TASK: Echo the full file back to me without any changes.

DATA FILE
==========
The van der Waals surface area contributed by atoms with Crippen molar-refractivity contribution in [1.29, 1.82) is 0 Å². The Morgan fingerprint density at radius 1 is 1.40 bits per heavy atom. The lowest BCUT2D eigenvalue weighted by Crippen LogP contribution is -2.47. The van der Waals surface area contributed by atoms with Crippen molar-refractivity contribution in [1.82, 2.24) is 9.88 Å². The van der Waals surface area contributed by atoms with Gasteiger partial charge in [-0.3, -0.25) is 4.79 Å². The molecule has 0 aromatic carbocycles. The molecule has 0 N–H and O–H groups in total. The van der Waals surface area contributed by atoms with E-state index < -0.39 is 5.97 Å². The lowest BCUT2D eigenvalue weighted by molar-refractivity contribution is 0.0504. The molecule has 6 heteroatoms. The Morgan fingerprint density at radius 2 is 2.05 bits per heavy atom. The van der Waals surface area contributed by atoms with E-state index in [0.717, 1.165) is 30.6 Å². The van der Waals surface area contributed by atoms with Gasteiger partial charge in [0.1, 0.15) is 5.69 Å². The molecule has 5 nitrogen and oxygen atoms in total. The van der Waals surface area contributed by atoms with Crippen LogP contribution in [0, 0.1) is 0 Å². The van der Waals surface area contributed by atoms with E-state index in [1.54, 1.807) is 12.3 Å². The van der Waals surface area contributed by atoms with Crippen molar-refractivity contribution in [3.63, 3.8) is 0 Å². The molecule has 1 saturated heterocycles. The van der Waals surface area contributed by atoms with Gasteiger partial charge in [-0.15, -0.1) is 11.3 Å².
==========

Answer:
The van der Waals surface area contributed by atoms with Crippen molar-refractivity contribution in [1.29, 1.82) is 0 Å². The Morgan fingerprint density at radius 1 is 1.40 bits per heavy atom. The lowest BCUT2D eigenvalue weighted by Crippen LogP contribution is -2.47. The van der Waals surface area contributed by atoms with Crippen molar-refractivity contribution in [1.82, 2.24) is 9.88 Å². The van der Waals surface area contributed by atoms with Gasteiger partial charge in [-0.3, -0.25) is 4.79 Å². The molecule has 0 aromatic carbocycles. The molecule has 0 N–H and O–H groups in total. The van der Waals surface area contributed by atoms with E-state index < -0.39 is 5.97 Å². The lowest BCUT2D eigenvalue weighted by molar-refractivity contribution is 0.0504. The molecule has 6 heteroatoms. The Morgan fingerprint density at radius 2 is 2.05 bits per heavy atom. The van der Waals surface area contributed by atoms with E-state index in [0.717, 1.165) is 30.6 Å². The van der Waals surface area contributed by atoms with Gasteiger partial charge in [0.1, 0.15) is 5.69 Å². The molecule has 5 nitrogen and oxygen atoms in total. The van der Waals surface area contributed by atoms with Crippen LogP contribution in [0, 0.1) is 0 Å². The van der Waals surface area contributed by atoms with E-state index in [1.54, 1.807) is 12.3 Å². The van der Waals surface area contributed by atoms with Crippen molar-refractivity contribution in [3.63, 3.8) is 0 Å². The molecule has 1 saturated heterocycles. The van der Waals surface area contributed by atoms with Gasteiger partial charge in [-0.15, -0.1) is 11.3 Å².